If you’re the parent of a teenager, you’re used to making decisions for your child. You’ve spent years taking charge of their healthcare, ensuring they receive nutritious meals at home and at school, helping with homework, and teaching them about money. This summer, you may even be helping your child transition to adulthood – sending them off to college or helping them get established after high school.

As you prepare to send your child out into the world, be sure they’re armed with a simple estate plan. Why? Because when a child reaches the “age of majority,” which is 18 in most states, parents can no longer legally call the shots when it comes to their child’s medical or financial situation.

At the age of majority, a child becomes an adult in the eyes of the law. They can vote, join the military, and even sign contracts on their own. Even if you’re paying for your child’s education or if they’re still living in your home, you no longer have the ability to make the types of decisions you used to on their behalf. Here’s a hypothetical example:

A Tough Situation for Steve

Steve, a 19-year-old college sophomore, gets into a severe car accident while driving home for Thanksgiving. The privacy rule of the Health Insurance Portability and Accountability Act, or HIPAA, prevents you, Steve’s parent, from having legal access to Steve’s medical records or other health care information. If Steve lost consciousness and slipped into a coma, he would be unable to make decisions regarding his care, and so would you. In fact, you wouldn’t be able to legally receive any information about Steve from his doctors or the hospital. The same goes for handling Steve’s financial situation: Absent authority derived from a court guardianship procedure, you would not be able to sign legal documents on his behalf or make financial decisions for him.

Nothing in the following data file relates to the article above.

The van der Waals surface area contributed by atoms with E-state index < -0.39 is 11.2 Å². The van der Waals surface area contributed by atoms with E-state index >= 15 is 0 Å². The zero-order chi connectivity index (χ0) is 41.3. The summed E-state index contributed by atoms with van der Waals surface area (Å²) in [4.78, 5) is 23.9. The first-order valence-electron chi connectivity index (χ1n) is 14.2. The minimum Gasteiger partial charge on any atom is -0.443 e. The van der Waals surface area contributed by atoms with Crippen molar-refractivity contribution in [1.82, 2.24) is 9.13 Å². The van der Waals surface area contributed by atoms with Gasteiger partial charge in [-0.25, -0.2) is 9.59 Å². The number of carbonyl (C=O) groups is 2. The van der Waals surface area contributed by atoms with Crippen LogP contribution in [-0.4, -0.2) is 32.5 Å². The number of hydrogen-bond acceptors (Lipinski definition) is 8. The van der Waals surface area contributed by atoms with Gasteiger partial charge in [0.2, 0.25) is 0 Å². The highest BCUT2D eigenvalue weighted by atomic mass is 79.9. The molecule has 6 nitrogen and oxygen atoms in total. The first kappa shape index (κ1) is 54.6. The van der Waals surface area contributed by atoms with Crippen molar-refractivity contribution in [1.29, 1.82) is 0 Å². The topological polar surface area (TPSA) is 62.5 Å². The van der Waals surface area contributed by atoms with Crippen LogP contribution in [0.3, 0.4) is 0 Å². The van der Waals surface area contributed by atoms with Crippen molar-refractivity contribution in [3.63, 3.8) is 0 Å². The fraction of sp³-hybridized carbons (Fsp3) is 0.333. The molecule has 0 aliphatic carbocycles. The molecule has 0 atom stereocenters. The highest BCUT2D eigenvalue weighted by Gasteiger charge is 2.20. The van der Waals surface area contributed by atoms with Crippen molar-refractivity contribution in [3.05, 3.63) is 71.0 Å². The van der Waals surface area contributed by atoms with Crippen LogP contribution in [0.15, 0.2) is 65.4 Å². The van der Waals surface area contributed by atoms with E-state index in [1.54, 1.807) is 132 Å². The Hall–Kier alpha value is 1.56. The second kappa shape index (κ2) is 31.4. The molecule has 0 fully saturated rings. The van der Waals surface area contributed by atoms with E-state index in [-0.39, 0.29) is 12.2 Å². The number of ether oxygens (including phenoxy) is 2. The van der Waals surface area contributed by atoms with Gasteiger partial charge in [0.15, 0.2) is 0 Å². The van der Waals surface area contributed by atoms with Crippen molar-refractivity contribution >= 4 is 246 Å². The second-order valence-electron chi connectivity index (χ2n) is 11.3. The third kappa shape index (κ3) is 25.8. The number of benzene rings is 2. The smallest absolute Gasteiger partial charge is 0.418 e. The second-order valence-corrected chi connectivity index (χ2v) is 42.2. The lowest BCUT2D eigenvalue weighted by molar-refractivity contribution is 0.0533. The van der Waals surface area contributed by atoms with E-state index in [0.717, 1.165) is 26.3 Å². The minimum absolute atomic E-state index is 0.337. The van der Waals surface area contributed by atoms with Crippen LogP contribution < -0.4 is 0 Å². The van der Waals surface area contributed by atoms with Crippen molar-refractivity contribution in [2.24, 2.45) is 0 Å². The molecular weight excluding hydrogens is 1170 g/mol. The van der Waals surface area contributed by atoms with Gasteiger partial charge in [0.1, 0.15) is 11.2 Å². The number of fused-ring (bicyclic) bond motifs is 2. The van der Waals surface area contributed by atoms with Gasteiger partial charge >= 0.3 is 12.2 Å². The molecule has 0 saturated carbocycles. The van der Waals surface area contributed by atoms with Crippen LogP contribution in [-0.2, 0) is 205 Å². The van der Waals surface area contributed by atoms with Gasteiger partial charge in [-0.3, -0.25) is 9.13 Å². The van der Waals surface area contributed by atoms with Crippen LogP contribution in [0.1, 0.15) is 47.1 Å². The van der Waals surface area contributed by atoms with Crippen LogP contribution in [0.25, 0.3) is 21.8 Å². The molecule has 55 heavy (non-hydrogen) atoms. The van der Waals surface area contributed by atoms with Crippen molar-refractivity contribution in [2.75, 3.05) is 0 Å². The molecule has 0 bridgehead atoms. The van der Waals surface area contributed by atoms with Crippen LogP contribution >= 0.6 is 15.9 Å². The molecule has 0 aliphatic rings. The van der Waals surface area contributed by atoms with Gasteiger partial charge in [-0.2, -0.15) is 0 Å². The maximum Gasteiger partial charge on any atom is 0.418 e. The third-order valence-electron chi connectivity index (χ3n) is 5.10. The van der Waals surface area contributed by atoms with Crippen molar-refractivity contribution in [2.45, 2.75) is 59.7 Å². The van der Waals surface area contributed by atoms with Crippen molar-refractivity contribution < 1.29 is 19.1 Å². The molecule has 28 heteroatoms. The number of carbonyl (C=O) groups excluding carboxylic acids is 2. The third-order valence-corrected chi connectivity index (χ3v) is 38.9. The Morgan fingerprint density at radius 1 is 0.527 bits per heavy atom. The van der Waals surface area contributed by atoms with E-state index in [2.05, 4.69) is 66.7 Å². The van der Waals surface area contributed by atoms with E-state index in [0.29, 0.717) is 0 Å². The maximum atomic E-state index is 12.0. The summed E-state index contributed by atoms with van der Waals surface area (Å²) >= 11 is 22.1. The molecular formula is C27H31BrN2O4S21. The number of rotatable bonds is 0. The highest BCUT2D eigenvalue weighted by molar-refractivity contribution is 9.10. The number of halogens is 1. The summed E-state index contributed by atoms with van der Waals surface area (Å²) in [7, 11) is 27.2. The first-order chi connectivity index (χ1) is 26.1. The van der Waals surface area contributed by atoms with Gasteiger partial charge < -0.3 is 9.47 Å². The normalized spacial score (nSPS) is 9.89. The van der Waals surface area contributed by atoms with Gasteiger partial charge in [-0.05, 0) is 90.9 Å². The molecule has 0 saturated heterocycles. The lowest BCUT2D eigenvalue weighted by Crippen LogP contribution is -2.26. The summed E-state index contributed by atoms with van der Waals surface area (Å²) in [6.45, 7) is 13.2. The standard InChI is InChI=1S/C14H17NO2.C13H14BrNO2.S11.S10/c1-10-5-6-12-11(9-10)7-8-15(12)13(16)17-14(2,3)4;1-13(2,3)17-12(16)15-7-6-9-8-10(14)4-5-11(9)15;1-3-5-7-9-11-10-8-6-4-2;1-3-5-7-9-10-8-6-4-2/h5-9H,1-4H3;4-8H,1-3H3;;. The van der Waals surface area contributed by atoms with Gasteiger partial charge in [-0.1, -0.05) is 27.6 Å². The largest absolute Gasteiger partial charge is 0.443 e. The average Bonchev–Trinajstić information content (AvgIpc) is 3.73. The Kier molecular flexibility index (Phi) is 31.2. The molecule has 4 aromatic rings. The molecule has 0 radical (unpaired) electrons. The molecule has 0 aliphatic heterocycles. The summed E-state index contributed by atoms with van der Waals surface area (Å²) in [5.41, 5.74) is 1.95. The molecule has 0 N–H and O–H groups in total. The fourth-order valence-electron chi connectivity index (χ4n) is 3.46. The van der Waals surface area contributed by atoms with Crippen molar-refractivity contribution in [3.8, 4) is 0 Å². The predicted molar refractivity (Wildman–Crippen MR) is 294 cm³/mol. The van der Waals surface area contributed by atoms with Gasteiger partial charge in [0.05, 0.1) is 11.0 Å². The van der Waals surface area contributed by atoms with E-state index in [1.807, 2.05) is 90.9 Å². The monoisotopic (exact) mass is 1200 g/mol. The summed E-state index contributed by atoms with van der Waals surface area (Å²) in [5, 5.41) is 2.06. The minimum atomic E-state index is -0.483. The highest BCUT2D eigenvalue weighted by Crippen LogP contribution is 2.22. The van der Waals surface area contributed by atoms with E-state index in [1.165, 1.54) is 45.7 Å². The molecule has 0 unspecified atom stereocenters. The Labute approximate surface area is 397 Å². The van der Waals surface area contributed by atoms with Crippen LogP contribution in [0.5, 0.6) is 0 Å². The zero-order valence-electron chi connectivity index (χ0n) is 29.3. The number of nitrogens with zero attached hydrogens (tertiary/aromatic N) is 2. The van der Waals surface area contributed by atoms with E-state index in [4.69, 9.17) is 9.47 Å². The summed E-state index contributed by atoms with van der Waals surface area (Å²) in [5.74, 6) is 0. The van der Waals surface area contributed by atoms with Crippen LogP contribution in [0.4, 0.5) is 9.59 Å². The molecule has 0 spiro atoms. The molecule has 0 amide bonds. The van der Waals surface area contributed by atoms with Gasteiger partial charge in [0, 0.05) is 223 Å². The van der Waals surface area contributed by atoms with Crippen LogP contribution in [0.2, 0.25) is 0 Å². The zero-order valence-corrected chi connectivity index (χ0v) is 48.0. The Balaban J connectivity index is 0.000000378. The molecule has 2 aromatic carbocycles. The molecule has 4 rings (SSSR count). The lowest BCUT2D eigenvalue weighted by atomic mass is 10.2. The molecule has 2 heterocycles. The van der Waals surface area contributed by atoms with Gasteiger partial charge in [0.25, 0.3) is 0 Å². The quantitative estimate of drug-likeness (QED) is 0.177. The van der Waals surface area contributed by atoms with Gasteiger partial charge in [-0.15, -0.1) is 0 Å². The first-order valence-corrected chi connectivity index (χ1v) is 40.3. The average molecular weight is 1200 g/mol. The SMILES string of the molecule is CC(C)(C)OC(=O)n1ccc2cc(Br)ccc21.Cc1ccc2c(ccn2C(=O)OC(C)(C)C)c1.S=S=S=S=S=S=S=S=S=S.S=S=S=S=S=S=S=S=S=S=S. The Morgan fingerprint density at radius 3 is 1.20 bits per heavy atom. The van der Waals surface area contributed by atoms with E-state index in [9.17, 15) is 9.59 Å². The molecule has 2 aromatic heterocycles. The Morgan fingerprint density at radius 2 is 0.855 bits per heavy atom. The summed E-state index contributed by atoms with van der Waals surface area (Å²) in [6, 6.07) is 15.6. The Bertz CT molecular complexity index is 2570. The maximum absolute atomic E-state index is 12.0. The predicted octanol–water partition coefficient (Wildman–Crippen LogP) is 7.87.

If Steve had a simple estate plan in place, things could be different. If he had named you as his agent under a Power of Attorney for Property and Health Care, he could rely on you to make decisions for him in his time of need.

Next Steps

Is your child reaching the age of majority soon? If so, you may want to explain why the next birthday includes an important legal milestone and begin to help your child think through these basic estate planning concepts.

Ultimately, having these important legal documents in place will give both you and your child peace of mind, create an efficient mechanism for handling affairs in the event of an accident or period of disability, and help set the tone for personal and family responsibility.

Author Dominick J. Parillo Director of Wealth Transfer

Dominick earned a JD degree from the George Mason University School of Law. He focuses on estate planning and wealth transfer strategies for high net worth families and business owners and advises clients on all facets of trust and estate administration.

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